Each little snippet on Japanese composer Morimoto Naoki’s Kuuhaku feels like a cool breeze whispering across your neck. There’s a gentleness to his work that slows life to a crawl as passing imagery reduces to still shapes. Kuuhaku exudes pastoral environments while still transmitting a potent, infectious current.
Looping tones fracture and fall to the side, circling through intricate patterns to return again on pieces like “aima” and “kuu.” The cut-and-paste nature adds further delicacy to soundscapes that are already intricate and papery. Acoustic guitar plucks are small glimmers in the distance. Open arms long for an embrace, yet we feel content in the open air as the wind rustles the leaves above. Naoki simply holds these gossamer moments and appreciates them, never wishing for them to be something other than what they are.
There’s such a beautiful sentiment running through Kuuhaku that, as I close my eyes to fully absorb these aural vignettes, I find myself feeling quite emotional. Rain falling against a window as Naoki plays quiet laments on guitar give the sense of crying on “lili,” repeating notes tugging at forgotten memories, bringing them back to the surface. “stel” brims with anticipation, synthesizer drones resonating against chiming electronic detritus as subtle joy coalesces. Kuuhaku thrives in these small passages.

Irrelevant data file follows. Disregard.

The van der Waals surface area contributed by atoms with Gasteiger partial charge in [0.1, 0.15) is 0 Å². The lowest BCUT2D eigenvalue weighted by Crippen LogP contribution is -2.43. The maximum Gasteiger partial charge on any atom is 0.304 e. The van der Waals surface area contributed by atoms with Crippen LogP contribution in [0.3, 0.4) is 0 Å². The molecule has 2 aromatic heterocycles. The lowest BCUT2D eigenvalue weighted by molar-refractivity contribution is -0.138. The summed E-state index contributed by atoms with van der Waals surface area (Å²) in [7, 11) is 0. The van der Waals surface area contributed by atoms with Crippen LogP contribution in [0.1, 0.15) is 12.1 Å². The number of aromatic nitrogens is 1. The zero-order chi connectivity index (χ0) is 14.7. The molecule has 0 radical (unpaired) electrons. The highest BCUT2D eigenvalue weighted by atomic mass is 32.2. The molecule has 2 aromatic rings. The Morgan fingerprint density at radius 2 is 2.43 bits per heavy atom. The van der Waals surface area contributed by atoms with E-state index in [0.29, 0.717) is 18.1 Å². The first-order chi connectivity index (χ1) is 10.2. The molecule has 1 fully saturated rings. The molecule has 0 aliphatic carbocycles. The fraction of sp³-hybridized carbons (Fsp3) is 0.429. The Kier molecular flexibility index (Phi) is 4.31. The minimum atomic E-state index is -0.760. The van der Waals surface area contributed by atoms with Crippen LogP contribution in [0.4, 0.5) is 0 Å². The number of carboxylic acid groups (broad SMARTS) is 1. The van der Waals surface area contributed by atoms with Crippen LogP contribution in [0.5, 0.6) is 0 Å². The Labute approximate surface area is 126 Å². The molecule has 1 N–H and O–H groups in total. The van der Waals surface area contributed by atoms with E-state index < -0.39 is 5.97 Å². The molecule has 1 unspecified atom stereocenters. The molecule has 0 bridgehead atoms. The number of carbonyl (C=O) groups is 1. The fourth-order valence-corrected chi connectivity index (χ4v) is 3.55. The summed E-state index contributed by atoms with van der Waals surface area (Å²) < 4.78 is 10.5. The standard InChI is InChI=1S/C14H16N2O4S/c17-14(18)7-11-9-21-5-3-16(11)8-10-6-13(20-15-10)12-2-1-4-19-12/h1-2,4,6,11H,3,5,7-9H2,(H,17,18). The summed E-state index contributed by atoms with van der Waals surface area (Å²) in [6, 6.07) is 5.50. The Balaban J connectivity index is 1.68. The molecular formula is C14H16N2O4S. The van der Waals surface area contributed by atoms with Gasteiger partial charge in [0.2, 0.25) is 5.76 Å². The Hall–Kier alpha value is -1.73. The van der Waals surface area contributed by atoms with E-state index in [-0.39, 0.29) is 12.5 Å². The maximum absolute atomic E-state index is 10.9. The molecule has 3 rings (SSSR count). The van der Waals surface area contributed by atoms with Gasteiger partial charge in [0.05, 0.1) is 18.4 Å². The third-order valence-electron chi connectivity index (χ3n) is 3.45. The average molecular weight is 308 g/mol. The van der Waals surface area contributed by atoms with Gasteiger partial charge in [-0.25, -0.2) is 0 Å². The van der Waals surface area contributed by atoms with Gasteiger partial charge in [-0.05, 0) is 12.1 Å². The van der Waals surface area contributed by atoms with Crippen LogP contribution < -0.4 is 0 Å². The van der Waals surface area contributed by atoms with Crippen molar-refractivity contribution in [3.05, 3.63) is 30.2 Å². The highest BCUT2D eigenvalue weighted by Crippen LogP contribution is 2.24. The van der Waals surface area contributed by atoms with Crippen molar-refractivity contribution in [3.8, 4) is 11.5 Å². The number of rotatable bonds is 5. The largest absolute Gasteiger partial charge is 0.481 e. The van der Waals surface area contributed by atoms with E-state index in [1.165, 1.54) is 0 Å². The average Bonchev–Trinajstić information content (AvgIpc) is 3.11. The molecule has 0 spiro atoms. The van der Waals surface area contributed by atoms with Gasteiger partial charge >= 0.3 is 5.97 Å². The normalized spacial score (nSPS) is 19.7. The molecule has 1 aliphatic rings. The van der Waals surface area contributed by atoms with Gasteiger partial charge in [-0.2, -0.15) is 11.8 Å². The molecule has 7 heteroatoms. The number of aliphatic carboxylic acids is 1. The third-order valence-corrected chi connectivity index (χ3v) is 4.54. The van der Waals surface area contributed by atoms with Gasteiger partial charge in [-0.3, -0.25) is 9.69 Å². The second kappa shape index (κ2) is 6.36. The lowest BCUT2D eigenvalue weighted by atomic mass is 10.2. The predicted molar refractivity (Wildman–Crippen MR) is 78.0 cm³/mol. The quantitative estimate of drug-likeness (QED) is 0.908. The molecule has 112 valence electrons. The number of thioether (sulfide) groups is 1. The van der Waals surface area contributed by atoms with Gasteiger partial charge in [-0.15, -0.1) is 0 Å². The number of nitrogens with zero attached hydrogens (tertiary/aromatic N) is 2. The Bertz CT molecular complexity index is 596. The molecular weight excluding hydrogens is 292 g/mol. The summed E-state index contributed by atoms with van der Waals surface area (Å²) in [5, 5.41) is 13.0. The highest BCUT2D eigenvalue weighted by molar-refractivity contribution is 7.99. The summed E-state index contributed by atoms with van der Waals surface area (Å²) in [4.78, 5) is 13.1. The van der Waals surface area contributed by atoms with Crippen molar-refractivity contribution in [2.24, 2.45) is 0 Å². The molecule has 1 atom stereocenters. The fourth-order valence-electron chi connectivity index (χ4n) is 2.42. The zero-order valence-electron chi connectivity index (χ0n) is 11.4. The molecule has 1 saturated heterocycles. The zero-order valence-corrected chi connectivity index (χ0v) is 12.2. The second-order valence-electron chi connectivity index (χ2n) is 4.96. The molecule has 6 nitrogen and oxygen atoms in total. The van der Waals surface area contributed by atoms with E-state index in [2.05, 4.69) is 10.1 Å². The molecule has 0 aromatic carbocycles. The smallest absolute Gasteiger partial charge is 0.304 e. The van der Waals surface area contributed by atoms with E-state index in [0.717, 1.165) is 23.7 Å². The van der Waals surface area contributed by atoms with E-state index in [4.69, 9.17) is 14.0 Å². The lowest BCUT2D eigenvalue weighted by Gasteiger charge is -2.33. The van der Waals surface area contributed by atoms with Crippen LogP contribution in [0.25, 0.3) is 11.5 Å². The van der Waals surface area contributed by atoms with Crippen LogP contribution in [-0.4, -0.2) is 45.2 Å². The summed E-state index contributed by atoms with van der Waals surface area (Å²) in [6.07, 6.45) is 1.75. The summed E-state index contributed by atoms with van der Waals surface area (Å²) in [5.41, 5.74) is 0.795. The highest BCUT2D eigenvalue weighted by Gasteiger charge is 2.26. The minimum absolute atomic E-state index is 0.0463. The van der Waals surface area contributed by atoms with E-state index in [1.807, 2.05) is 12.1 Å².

As it floats downstream and into the furthest reaches of our consciousness, Morimoto Naoki’s Kuuhaku is a breath of fresh air. Throughout these miniature organic universes, a quiet blanket wraps around us, holding us in these warm, welcoming spaces until we’re ready to move on. Kuuhaku is quite lovely.
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